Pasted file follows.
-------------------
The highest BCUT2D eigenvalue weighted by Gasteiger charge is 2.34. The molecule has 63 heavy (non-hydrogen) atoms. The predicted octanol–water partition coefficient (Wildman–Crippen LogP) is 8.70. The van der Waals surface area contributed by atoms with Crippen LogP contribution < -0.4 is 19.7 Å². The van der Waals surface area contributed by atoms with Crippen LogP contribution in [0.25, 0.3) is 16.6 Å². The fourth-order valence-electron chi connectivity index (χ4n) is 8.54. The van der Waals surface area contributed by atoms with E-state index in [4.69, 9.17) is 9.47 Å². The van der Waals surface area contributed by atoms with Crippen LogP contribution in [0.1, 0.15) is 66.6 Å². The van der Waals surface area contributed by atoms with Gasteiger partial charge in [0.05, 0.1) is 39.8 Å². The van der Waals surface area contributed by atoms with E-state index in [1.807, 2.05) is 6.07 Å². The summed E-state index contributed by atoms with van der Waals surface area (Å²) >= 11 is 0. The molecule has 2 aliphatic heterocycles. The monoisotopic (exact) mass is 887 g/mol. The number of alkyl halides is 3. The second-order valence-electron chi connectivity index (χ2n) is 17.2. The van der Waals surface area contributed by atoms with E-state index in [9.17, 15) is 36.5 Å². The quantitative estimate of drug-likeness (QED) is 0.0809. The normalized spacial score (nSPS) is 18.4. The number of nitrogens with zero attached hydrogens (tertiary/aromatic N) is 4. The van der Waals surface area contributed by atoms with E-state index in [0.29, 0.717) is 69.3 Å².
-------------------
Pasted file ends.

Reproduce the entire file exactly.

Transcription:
The highest BCUT2D eigenvalue weighted by Gasteiger charge is 2.34. The molecule has 63 heavy (non-hydrogen) atoms. The predicted octanol–water partition coefficient (Wildman–Crippen LogP) is 8.70. The van der Waals surface area contributed by atoms with Crippen LogP contribution < -0.4 is 19.7 Å². The van der Waals surface area contributed by atoms with Crippen LogP contribution in [0.25, 0.3) is 16.6 Å². The fourth-order valence-electron chi connectivity index (χ4n) is 8.54. The van der Waals surface area contributed by atoms with E-state index in [4.69, 9.17) is 9.47 Å². The van der Waals surface area contributed by atoms with Crippen LogP contribution in [0.1, 0.15) is 66.6 Å². The van der Waals surface area contributed by atoms with Gasteiger partial charge in [0.05, 0.1) is 39.8 Å². The van der Waals surface area contributed by atoms with E-state index in [1.807, 2.05) is 6.07 Å². The summed E-state index contributed by atoms with van der Waals surface area (Å²) >= 11 is 0. The molecule has 2 aliphatic heterocycles. The monoisotopic (exact) mass is 887 g/mol. The number of alkyl halides is 3. The second-order valence-electron chi connectivity index (χ2n) is 17.2. The van der Waals surface area contributed by atoms with E-state index in [9.17, 15) is 36.5 Å². The quantitative estimate of drug-likeness (QED) is 0.0809. The normalized spacial score (nSPS) is 18.4. The number of nitrogens with zero attached hydrogens (tertiary/aromatic N) is 4. The van der Waals surface area contributed by atoms with E-state index in [0.29, 0.717) is 69.3 Å².